I also remember ordering an Intro to Linux book sometime prior to 2001 (in 99 or 00), but that was using a different email address, so it doesn't show up. I remember they sent me an Intro to UNIX book which I had to send back.
What was your first Amazon.com order?
It's been 10 days since I posted. Last weekend was fall break so me and my roommate, Adam, drove up to Boston for the weekend. Boston is a pain to navigate, and the recently released Google Maps for Palm OS was a real time saver — when I got cell phone service. It's astonishing how such Cingular doesn't provide adequate service in such a large metropolitan area. I get great service anywhere else I've been but Boston seems to be a black hole of Cingular coverage.
A bunch of things just bunched up on this short week, including a reaction paper to Fred Brooks' The Mythical Man-Month (which coincided almost perfectly with 37signals' release of a free online version of their software development book, Getting Real). and a bunch of group meetings. I've been re-inspired by Marc Canter's post on "the amount of automation, modernization and catch-up that the health and medical professions require," as it relates to one of my group projects related to his conclusion (which I won't disclose publicly in case we decide to take it further than just a pedagogical exercise).
Technorati Tags: Google, Google Maps, Palm OS, Treo 650, Cingular, Boston, Fred Brooks, Mythical Man-Month, 37signals, Getting Real, software development, Marc Canter, health care, medical, modernization
Larry Lessig spoke at Penn yesterday as part of the Penn Reading Project. His book, Free Culture, was given to all freshmen who were split up into discussion groups after Lessig's presentation. Penn Law professor Polk Wagner presented an opposing side. I was excited to see the famed Lessig presentation method in person and I hope Professor Lessig makes the presentation (or at least the links to the videos he showed) available.
This audio work is licensed under a Creative Commons Attribution-ShareAlike 2.5 License.
Amit Singh, author of the upcoming Mac OS X Internals: A Systems Approach, has posted an uncut version of the Intro chapter of the book. About 70% of the chapter, which details the history of the Mac OS from the Apple I OS to the current OS X, was cut from the already-huge 1,680-page print version of the book. Because of all the research Amit put into the writing of the chapter, he didn't want it to go unread and so he posted the 140-page uncut version on his website.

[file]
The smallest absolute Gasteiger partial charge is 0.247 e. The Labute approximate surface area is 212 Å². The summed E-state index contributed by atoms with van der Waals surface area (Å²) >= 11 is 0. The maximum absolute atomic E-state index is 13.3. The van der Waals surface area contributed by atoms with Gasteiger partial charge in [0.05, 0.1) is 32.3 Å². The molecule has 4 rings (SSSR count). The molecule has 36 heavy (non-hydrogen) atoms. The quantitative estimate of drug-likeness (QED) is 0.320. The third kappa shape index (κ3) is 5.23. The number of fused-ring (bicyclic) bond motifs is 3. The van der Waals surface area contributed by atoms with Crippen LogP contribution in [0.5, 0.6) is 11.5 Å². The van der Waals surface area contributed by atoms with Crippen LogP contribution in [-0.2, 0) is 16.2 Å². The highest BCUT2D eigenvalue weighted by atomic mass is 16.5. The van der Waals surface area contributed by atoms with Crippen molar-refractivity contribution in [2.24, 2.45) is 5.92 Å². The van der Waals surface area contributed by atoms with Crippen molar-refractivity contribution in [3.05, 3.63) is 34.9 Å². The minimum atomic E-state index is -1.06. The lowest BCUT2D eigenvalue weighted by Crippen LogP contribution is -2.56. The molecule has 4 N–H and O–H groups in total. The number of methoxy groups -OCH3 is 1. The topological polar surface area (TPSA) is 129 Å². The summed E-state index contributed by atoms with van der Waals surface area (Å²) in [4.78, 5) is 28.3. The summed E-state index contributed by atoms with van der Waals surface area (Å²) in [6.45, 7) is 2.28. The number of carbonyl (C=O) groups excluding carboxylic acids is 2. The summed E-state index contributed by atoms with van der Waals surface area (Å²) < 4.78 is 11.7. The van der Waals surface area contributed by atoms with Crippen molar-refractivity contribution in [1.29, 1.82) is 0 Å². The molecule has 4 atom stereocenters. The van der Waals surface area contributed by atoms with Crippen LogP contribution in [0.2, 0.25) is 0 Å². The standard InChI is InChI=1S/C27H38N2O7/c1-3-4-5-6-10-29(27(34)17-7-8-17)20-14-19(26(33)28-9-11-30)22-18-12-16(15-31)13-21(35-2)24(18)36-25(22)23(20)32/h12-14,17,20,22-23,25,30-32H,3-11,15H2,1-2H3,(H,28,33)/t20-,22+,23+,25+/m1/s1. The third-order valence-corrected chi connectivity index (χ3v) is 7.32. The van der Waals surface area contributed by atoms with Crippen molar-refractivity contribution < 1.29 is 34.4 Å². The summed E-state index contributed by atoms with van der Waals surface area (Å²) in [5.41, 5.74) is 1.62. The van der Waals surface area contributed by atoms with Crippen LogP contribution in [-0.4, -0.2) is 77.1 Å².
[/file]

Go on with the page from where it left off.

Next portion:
The uncut chapter and for that matter the rest of the book isn't for everyone, though, as he states on the site:
I hope you enjoy reading this document and the book. Just as this document provides a super-detailed history of Apple's operating systems, the book itself is super-detailed on the internals of modern day Mac OS X. It is not at all a book about using Mac OS X—it is about the system's design and implementation. Therefore, I expect it to appeal to all operating system enthusiasts and students.
One of the few perks of having to be at work at 8 every morning is that fact that I get to read my RSS feeds at 7:15. As such, I was able to catch Chris Anderson's post from two nights ago in time to be one of the 100 bloggers to receive a free copy of his new book, "The Long Tail". I was pretty sure I had made it in on time, but I wanted to wait until the confirmation email came in to be sure. The book should be here sometime next week. Hopefully I can read it in a few days, so expect the review to be up the week of the 9th.